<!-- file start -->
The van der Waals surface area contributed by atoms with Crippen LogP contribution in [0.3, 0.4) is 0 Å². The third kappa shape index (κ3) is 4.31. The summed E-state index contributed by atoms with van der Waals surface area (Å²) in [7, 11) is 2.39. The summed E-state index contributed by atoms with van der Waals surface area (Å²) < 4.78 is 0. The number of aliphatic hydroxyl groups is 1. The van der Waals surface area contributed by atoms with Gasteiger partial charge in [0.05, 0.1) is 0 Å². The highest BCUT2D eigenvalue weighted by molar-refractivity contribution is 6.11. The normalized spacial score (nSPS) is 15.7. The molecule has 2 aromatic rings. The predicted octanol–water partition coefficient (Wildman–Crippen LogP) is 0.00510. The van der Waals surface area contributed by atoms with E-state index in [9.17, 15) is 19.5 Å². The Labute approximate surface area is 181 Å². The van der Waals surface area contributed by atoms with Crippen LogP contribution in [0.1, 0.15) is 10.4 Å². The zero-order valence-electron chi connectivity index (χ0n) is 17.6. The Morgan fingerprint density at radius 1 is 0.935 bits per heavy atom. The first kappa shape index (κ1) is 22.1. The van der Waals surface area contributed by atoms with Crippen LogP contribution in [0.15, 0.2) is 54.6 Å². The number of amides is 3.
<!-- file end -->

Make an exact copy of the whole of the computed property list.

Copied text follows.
The van der Waals surface area contributed by atoms with Crippen LogP contribution in [0.3, 0.4) is 0 Å². The third kappa shape index (κ3) is 4.31. The summed E-state index contributed by atoms with van der Waals surface area (Å²) in [7, 11) is 2.39. The summed E-state index contributed by atoms with van der Waals surface area (Å²) < 4.78 is 0. The number of aliphatic hydroxyl groups is 1. The van der Waals surface area contributed by atoms with Gasteiger partial charge in [0.05, 0.1) is 0 Å². The highest BCUT2D eigenvalue weighted by molar-refractivity contribution is 6.11. The normalized spacial score (nSPS) is 15.7. The molecule has 2 aromatic rings. The predicted octanol–water partition coefficient (Wildman–Crippen LogP) is 0.00510. The van der Waals surface area contributed by atoms with E-state index in [9.17, 15) is 19.5 Å². The Labute approximate surface area is 181 Å². The van der Waals surface area contributed by atoms with Crippen LogP contribution in [0.1, 0.15) is 10.4 Å². The zero-order valence-electron chi connectivity index (χ0n) is 17.6. The Morgan fingerprint density at radius 1 is 0.935 bits per heavy atom. The first kappa shape index (κ1) is 22.1. The van der Waals surface area contributed by atoms with Crippen LogP contribution in [0.15, 0.2) is 54.6 Å². The number of amides is 3.